Three years ago, surveying the dining room of Nua, his old upscale North Beach restaurant and wine bar, David White realized something had to give. The same diners who had once thrown down a credit card for $100 bottles of wine were now studying the list in the $30 to $40 range. It was before the meltdown of the U.S. economy, but White could already see that his restaurant was going out of style.
“It succeeded in critical reviews,” White said, “But it did not survive financially…I did everything wrong at Nua, to be honest with you.”
With lessons learned from mistakes made at Nua, White teamed up with business partner David Steele and got back to basics with his nine-month old venture in the Mission District. Despite the refinement of the Mission’s culinary scene, restaurateurs are finding neighborhood diners still prefer value to extravagance.
So far, it seems, that approach of balancing appetites and pocketbooks has paid off. White said Flour & Water, which has 58 seats, serves about 150 customers a night — never less than 125. The restaurant was profitable by its second month, he added. The founders have even been able to start giving 15 percent returns to the investors — mostly family and friends — who helped fund the opening of the restaurant in May 2009.
“People in San Francisco still have money, but…now people read the check before they put the credit card down,” White said. Critics too are liking such pared down places. This week Flour + Water was nominated as the country’s best new restaurant.
Other restaurant owners who took a risk opening their businesses in the depths of recession, like Pi Bar’s Jennifer Garrison, confirm that affordability is always in vogue.
Garrison who opened Pi Bar five months ago on Valencia Street, says solid value is a perennial formula for achieving popularity in the Mission and elsewhere. She said the aim is that “everyone should be able to go out and get a beer and a slice.”
Flour & Water, with its mid-priced hearty fare and a rustic décor crafted from reclaimed wine casks, operates on the same basic philosophy.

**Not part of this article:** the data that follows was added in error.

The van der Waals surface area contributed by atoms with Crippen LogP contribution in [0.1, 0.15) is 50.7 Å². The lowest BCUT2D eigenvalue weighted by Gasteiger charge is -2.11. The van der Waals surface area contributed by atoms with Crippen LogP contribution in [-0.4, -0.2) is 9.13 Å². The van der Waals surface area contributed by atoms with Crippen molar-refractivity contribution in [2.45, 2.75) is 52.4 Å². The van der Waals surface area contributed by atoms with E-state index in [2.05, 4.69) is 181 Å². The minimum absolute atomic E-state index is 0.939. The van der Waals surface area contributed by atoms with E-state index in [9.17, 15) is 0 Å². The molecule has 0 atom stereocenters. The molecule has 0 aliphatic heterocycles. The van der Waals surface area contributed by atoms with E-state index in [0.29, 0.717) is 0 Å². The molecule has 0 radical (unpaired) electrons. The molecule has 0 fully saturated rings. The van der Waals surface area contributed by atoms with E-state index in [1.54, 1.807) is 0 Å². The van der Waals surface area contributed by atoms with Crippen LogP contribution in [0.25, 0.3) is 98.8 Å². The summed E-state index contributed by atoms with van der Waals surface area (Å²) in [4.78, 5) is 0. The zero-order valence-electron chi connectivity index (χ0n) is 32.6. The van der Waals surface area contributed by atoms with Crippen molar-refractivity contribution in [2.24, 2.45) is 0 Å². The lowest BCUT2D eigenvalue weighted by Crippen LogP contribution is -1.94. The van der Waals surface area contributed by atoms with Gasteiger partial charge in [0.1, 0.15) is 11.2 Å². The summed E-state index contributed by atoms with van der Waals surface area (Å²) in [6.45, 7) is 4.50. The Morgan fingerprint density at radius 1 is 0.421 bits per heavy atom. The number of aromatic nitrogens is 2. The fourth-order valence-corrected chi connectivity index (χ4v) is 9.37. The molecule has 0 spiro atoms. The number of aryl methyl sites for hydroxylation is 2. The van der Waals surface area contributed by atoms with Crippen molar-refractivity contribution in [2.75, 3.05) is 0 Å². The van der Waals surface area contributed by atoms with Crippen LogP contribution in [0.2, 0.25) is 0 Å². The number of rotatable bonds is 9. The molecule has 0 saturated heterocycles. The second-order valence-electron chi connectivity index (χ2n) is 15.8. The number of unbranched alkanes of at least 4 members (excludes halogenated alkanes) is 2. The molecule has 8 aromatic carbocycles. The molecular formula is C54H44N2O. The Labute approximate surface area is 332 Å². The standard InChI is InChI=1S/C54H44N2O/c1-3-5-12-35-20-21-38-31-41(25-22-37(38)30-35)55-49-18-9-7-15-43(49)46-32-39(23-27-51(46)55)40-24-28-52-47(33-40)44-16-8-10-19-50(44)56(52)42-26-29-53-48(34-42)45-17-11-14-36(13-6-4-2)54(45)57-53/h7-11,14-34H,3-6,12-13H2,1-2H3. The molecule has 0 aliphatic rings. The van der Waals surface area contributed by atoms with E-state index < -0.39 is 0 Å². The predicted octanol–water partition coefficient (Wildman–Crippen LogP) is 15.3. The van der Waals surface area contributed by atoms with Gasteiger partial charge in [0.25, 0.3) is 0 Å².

“No matter what their background or education, whether they’re a carpenter or an international banker or a hipster that makes espressos, the premise is that all those people have to feel welcome,” White said. “That translates to the price point on the menu and wine list.”
The key to attracting that clientele, White said, is affordability.
Chef and business partner Thomas McNaughton uses extreme care in preparing a nightly menu and members of his team come in as early as 7 a.m. to begin making pastas and butchering meats — long before the first diners are seated at 5:30 pm. White says they utilize every part of the animals they butcher. The team produces five different house-made pastas daily, priced at $15 to $17. “Secondi” — or entrees — range from $21 to $24. The wine list ranges from $28 to $90 a bottle, and wines by the glass start at $7.50.
While McNaughton has worked at fine dining establishments in San Francisco like La Folie, Gary Danko, and Quince (where he met White, then a waiter), he too embodies the down-to-earth sensibility. McNaughton, a native of New Jersey, also honed his skills in various parts of Europe, honing his dough-making skills with pasta artisans in Bologna, Italy.
Still, the Flour & Water team strives to keep their focus local. White and Steele, who both live in the Mission, have made a concerted effort to keep their employees local as well. Most of Flour & Water’s staff of 30 live within five blocks of the restaurant, White said.
The investors, too, are locals. Steele, who works his day job directing a wealth management team at an investment bank, was tasked with raising funds to start the restaurant. So he appealed to his friends and family members who all chipped in, with the largest investment at $50,000. Steele fronted the rest.
White said that the state of the economy made it decidedly more difficult to raise the money, but he and Steele didn’t want to take out any loans. They decided: “If we can’t raise the money, we won’t do it” — a decision which also stemmed from lessons learned at Nua. (“That’s a new philosophy,” White said.)
“We’re still learning; you’re always learning,” White said.
And with Flour & Water’s 20-year-lease on its building at Harrison and 20th, White and Steele have plenty of time to keep evolving.